In the News: The National Defense Authorization Act

Posted on July 09, 2018 by Minerals Make Life

As the House and Senate convene on the National Defense Authorization Act (NDAA), the debate around a hotly-contested provision to the bill – which would reduce our redundant mine permitting process from nearly a decade to just two to three years – is gaining steam. For members of Congress, it’s necessary to understand why improving access to our domestic resources is crucial to the vitality of our defense sector, and the safety of our country.

With the potential to significantly improve our military supply chain, it should not come as a surprise that this permitting provision has generated buzz. See what some of the experts are saying about the inclusion of the minerals provision within the final NDAA:

  • Dangerous Dependence on China for Critical Minerals Runs Deep (RealClearDefense)
    • Jeff A. Green, President and Founder of J.A. Green & Company located in Washington D.C., explains why the NDAA provision could help secure our military supply chain and provide our troops with timely access to the minerals they needs. Green notes that the U.S. is currently import-reliant on 30 out of the 35 critical minerals deemed as essential by the Secretary of the Interior. For example, the U.S. is nearly 100 percent import reliance on rare earths minerals. This group of minerals is necessary for the manufacture of night-vision goggles, satellite communication and jet engines that our troops rely on. Allowing other countries to control our supplies of minerals like rare earths poses a “significant security threat to the U.S. and its warfighters.”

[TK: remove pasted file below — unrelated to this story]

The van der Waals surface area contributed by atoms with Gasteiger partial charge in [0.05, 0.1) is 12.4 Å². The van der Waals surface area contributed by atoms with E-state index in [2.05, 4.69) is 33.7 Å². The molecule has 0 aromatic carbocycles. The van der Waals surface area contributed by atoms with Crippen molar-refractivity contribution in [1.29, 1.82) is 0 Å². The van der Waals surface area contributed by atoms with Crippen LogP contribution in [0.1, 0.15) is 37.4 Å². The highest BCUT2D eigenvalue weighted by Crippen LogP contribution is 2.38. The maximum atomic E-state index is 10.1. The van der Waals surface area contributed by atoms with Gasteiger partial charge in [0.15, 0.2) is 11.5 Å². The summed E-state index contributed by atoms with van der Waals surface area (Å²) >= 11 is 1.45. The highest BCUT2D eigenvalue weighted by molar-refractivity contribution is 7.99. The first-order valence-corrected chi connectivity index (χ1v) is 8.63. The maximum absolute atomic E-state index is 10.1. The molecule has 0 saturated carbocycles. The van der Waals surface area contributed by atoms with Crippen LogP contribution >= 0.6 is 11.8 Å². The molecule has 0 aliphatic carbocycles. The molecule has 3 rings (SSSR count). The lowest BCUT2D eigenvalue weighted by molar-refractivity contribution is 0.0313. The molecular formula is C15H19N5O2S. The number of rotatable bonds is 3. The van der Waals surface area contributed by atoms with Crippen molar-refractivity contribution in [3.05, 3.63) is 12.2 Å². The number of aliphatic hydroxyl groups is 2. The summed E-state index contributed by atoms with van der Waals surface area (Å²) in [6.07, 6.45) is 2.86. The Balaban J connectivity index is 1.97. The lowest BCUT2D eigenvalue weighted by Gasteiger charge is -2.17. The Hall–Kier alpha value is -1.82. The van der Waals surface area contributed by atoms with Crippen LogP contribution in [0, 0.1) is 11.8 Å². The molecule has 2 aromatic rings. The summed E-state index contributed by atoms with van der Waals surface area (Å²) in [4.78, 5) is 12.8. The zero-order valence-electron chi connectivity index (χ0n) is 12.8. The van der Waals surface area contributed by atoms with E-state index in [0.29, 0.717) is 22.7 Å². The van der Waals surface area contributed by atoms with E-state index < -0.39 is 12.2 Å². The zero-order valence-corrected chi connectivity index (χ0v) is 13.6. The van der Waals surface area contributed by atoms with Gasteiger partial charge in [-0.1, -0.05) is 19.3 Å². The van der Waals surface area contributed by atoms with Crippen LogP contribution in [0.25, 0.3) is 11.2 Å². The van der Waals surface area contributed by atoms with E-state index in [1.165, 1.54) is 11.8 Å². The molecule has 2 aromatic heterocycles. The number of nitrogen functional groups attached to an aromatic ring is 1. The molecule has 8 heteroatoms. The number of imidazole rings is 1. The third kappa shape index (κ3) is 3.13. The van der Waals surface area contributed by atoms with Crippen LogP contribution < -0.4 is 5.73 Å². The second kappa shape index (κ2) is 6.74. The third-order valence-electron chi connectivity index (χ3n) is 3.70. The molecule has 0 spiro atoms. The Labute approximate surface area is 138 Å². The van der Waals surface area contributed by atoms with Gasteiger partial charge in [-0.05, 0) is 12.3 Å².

• To Reduce China’s Leverage, Rebuild America’s Minerals Supply Chain (The Hill)
    • In his op-ed, Mark. J Perry of The American Enterprise Institute calls on Congress to “ensure we have the robust domestic supply chain to guarantee our military has the supply of materials it needs when it needs them.” Currently, it can take seven to 10 years to open a mine in the U.S. In countries like Canada and Australia – where there are similar environmental standards – it takes just 18 to 24 months to obtain a mine permit. Perry points out that the minerals provision now provides Congress with “the opportunity to put a halt to our deepening reliance on imports for dozens of critically important minerals.”

This situation is entirely self-inflicted. Despite being home to an estimated $6.2 trillion worth of minerals reserves, our mine permitting process is full of duplicative federal and state regulations and a lack of coordination between agencies. The protracted timeline of the permitting process discourages investment in domestic mining, forcing the Department of Defense to look overseas for mineral supplies. It’s time for the U.S. to put our security back in our own hands by streamlining the permitting process so that our military has access to critical minerals. Our national security should not be subject to outdated and burdensome policies that inhibit our ability to keep our troops—and our country—safe.

Make your voice heard! Write your legislator today to encourage them to support the inclusion of the minerals permitting provision to the NDAA.

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